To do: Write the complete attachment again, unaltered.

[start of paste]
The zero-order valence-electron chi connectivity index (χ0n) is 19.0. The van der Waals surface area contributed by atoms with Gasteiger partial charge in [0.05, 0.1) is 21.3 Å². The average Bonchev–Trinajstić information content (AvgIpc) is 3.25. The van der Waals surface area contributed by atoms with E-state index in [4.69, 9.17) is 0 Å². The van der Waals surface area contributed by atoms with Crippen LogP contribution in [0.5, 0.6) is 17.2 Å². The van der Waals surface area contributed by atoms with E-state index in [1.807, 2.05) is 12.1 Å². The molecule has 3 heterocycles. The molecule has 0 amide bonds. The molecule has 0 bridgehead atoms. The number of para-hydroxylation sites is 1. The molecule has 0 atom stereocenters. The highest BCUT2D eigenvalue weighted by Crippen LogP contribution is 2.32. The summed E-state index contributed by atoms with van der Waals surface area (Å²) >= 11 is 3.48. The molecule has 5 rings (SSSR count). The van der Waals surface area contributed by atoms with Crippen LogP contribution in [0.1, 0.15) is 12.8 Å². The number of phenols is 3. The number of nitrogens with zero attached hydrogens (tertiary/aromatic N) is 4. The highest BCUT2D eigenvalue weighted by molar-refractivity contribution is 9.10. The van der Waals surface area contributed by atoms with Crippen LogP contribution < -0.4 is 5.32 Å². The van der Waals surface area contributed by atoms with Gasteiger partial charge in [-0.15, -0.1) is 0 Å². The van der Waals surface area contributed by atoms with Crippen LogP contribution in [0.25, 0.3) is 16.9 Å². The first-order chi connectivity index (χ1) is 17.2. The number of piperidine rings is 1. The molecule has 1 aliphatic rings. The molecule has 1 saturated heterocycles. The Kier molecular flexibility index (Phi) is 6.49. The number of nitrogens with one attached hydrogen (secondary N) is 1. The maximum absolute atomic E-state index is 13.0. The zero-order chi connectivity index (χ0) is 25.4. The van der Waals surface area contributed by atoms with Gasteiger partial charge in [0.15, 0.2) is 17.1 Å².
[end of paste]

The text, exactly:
The zero-order valence-electron chi connectivity index (χ0n) is 19.0. The van der Waals surface area contributed by atoms with Gasteiger partial charge in [0.05, 0.1) is 21.3 Å². The average Bonchev–Trinajstić information content (AvgIpc) is 3.25. The van der Waals surface area contributed by atoms with E-state index in [4.69, 9.17) is 0 Å². The van der Waals surface area contributed by atoms with Crippen LogP contribution in [0.5, 0.6) is 17.2 Å². The van der Waals surface area contributed by atoms with E-state index in [1.807, 2.05) is 12.1 Å². The molecule has 3 heterocycles. The molecule has 0 amide bonds. The molecule has 0 bridgehead atoms. The number of para-hydroxylation sites is 1. The molecule has 0 atom stereocenters. The highest BCUT2D eigenvalue weighted by Crippen LogP contribution is 2.32. The summed E-state index contributed by atoms with van der Waals surface area (Å²) >= 11 is 3.48. The molecule has 5 rings (SSSR count). The van der Waals surface area contributed by atoms with Crippen LogP contribution in [0.1, 0.15) is 12.8 Å². The number of phenols is 3. The number of nitrogens with zero attached hydrogens (tertiary/aromatic N) is 4. The highest BCUT2D eigenvalue weighted by molar-refractivity contribution is 9.10. The van der Waals surface area contributed by atoms with Crippen LogP contribution < -0.4 is 5.32 Å². The van der Waals surface area contributed by atoms with Gasteiger partial charge in [-0.15, -0.1) is 0 Å². The van der Waals surface area contributed by atoms with Crippen LogP contribution in [0.25, 0.3) is 16.9 Å². The first-order chi connectivity index (χ1) is 17.2. The number of piperidine rings is 1. The molecule has 1 aliphatic rings. The molecule has 1 saturated heterocycles. The Kier molecular flexibility index (Phi) is 6.49. The number of nitrogens with one attached hydrogen (secondary N) is 1. The maximum absolute atomic E-state index is 13.0. The zero-order chi connectivity index (χ0) is 25.4. The van der Waals surface area contributed by atoms with Gasteiger partial charge in [0.15, 0.2) is 17.1 Å².